By Christine Blank, SeafoodSource contributing editor
Published on 12 September, 2013
While he was campaigning for Gulf seafood in Washington, D.C. earlier this summer, Harlon Pearce, former chairman of the Louisiana Seafood Promotion and Marketing Board and owner of New Orleans-based Harlon’s LA Fish, realized that the Gulf states needed more representation and support.
“It really struck me that we need a stronger advocacy organization. We want to include everyone who touches seafood, whether it is a restaurant, processor, chef, or the end consumer,” Pearce told SeafoodSource. “There is no one group that has an outreach to all these varied interests,” he added.
So, Pearce immediately got together with Gulf seafood distributors, restaurant associations, and others to form the Gulf Seafood Institute (GSI). The institute will represent fishermen, harvesters, distributors, processors and other seafood businesses, along with academia and environmental organizations in Alabama, Louisiana, Mississippi, Florida and Texas.
“A number of Gulf states do not have a strong presence advocating the management and use of the Gulf’s sustainable resources. It is important, now more than ever, for stakeholders from every state having an interest in the Gulf to come together as one unified voice to ensure the continuance of the unique Gulf Coast and its fishing culture,” said Jim Gossen, a GSI board member and chairman of Texas-base Sysco Louisiana Seafood, in a written statement.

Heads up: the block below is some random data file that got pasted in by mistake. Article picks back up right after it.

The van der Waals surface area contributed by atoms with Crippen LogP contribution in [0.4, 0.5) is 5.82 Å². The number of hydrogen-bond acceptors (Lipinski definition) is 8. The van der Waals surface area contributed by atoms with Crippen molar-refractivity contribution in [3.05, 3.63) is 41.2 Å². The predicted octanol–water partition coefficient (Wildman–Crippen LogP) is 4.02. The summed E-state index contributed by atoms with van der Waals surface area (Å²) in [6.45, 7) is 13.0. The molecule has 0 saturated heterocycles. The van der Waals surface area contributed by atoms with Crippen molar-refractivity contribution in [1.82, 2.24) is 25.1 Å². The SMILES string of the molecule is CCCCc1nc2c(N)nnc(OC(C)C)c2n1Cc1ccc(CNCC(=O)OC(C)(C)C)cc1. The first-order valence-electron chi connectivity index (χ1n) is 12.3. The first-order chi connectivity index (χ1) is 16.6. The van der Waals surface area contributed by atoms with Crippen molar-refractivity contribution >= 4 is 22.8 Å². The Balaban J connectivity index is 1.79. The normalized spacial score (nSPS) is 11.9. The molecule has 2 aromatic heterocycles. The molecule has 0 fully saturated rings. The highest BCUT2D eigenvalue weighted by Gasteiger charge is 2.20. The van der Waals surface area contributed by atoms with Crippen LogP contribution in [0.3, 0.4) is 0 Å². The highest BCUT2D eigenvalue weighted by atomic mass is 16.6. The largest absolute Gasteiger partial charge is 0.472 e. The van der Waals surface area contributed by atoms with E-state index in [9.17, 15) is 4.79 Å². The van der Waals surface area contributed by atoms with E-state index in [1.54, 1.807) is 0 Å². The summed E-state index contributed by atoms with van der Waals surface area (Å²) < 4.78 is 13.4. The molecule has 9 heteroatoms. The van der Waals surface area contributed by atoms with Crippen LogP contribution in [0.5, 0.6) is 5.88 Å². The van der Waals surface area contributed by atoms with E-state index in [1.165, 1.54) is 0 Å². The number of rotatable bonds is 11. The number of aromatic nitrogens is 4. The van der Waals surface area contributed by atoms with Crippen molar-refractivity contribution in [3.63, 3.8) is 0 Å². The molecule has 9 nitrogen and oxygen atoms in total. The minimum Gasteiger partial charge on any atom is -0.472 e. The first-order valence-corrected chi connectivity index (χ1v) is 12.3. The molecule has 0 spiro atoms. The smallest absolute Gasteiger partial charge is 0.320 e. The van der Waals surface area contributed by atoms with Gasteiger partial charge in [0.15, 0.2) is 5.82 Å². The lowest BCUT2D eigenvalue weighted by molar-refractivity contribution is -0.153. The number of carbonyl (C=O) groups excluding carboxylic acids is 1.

To that end, GSI will be involved in political advocacy at the state and national level and will also focus on education and research. “We want to be affiliated with the National Fisheries Institute and all seafood groups. When we all agree on something, it will make a difference in Washington,” Pearce said.
The GSI will urge the five states to establish a “Gulf science center.”
“It’s very frustrating when you can’t get real-time data. With all the money coming in from the Restore Act and other acts, we can begin to get control of our own destiny in the Gulf,” Pearce said.
The GSI’s mission is to protect the Gulf’s unique culture and environment, while elevating the Gulf seafood brand with consumers, customers and policy leaders. Its board has identified five immediate issues of concern across the five states:
• Gulf Seafood Safety: Recent consumer research indicates there is a continued need for the federal government to communicate with consumers about the safety of Gulf seafood, GSI stated.
• H-2B visas: Recent Federal actions threaten the viability of the H-2B visa program, according to GSI.
• Stock assessments: “NOAA must place more emphasis on conducting more frequent and robust, peer-reviewed fisheries stock assessments in the Gulf of Mexico,” GIS stated.
• Disaster mitigation and recovery.
• Crop insurance: “Coverage for Gulf seafood commodities may stabilize the industry and protect family incomes from disasters both natural and man-made,” GSI stated.
The GSI has also established an online newsroom, GulfSeafoodNews.com, to get the word out about the industry.